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Background

Users can use a web app to submit content without having to create an account (similar to pastebin, imgur, and jsfiddle). If the site's cookie is cleared, they can no longer edit previously entered data. Users can associate content with an email address, to obtain the ability to edit even after clearing their cookies.

Problem

I am looking for a concise, non-technical phrase that denotes this mechanism. Ideas include:

  • Save data.
  • Save your data.
  • Save to an account.
  • Save data to an account.
  • Add data to an account.
  • Add data to your account.
  • Log in to retain data editability.
  • Associate data with your email address.

For example, if the site allowed users to enter public domain sheet music, a phrase might be, "Save your sheet music."

The word "Save" implies that the information isn't saved, which is not technically true. The information is saved, but if the cookie is cleared there is no way to make further changes to the document.

Additionally, an account is already created when the user first visits the site, so there is no "registration" process, per se. Users are unaware that an account has been created on their behalf, so telling them to associate their content with an account relies on a false assumption of knowledge.

Question

How would you communicate this idea of saved-but-possibly-uneditable-data to users who have no concept of cookies?

  • Can you tell us what is the audience that you expect? – PatomaS Mar 3 '14 at 1:50
  • The audience is the general public who have some experience using web browsers. – Dave Jarvis Mar 3 '14 at 1:57
  • Then it's going to be normal/average users. I'd go with the registered and non-registered option and/or the explanation of your system, as detailed as you feel it should be. – PatomaS Mar 3 '14 at 2:10
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Since you don't mention that an account is created at any time, or at least is not required, then the options related to "account" are not precise.

From the user perspective, there is no account, so both behaviours may be a surprise, keeping the information and losing it.

"Associate data with your email address" Is exactly what your site does or offers, so that is the best option. But, since that is not a common behaviour, you should explain to the user how the site works, it may be on the same page or in a separate page, but be sure that the user gets the information.

Since you don't want to pass the burden of the process to the user, you can be imprecise, and say something like the information is going to be stored temporarily and may be deleted. Here "temporarily" and "may be" are key since they transmit the idea but don't clarify it enough. So it leaves the user with a feeling that the information won't be there later.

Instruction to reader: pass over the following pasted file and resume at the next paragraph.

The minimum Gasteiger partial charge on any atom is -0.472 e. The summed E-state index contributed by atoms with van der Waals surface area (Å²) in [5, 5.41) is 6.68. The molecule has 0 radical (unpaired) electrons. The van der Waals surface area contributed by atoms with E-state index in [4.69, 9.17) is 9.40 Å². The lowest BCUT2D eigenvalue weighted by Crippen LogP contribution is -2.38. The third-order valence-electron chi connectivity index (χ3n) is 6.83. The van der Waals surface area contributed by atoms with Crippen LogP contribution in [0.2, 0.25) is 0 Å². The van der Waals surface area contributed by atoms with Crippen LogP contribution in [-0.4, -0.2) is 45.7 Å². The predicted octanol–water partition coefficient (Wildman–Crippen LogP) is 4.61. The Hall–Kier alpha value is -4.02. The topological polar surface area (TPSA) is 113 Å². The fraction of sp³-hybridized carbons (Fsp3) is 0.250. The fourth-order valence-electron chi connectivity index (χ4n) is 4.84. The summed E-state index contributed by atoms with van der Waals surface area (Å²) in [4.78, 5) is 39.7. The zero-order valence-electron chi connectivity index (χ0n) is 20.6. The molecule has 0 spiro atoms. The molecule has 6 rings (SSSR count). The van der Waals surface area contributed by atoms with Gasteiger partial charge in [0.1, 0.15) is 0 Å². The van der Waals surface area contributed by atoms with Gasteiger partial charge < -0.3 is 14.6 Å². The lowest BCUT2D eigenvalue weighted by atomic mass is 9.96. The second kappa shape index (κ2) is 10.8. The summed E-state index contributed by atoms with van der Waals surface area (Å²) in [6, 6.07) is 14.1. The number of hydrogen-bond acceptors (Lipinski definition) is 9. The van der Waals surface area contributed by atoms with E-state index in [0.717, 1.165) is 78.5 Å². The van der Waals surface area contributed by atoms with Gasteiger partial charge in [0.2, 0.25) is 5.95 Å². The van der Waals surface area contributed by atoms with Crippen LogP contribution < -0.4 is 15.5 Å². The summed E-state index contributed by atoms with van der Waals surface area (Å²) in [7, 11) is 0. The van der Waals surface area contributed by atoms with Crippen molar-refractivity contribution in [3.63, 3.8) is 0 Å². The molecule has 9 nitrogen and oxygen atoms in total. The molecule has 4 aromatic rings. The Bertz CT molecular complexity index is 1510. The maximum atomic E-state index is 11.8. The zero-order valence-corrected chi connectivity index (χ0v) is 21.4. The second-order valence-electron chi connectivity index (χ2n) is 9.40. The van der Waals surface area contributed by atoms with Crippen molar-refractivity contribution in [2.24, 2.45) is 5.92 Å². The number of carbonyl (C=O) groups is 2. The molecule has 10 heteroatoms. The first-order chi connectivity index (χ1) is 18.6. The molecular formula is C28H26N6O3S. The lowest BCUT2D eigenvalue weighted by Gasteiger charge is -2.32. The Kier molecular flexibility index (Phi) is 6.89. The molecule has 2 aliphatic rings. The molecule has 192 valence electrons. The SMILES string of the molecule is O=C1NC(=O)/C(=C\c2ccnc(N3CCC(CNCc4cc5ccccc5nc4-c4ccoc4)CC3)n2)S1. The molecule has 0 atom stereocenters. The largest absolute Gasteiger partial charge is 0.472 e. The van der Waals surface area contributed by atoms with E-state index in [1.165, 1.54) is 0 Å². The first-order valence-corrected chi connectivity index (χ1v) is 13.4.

I don't like that. But it may be the right option if you expect users which are not used to create account, don't want to do it or are nor very comfortable on Internet.

On the other hand, you could explain how the site works, use references, links or images to explain each element of the site or it's terminology. That way, you offer the user the option to educate himself about your site, how it works and some concepts that may prove useful on other sites.

You also can offer two kinds of use of the site, registered and non-registered. In one, you do the association of the data, in the other, you don't. That way, you bridge some concepts and common behaviours on Internet with your site and how it works. That makes things easy for the user. If you use this option, there is no need for a complex process for creating an account, just mail and password. You can even skip verification since it's not crucial, that way, you provide a familiar experience without much extra work for you.

  • For what it's worth, the site has no passwords and I'm trying to avoid the concept of registration altogether. – Dave Jarvis Mar 3 '14 at 2:15
  • I'm with you on that. I just mentioned because it's a common expectation. But If something is not required, then it shouldn't be there. The only potential problem, is people using/abusing somebody's else account. You may think on not showing the email of the person that posted the content to avoid/reduce problems. – PatomaS Mar 3 '14 at 2:21
  • The email is never shown on any part of the site. – Dave Jarvis Mar 3 '14 at 2:27

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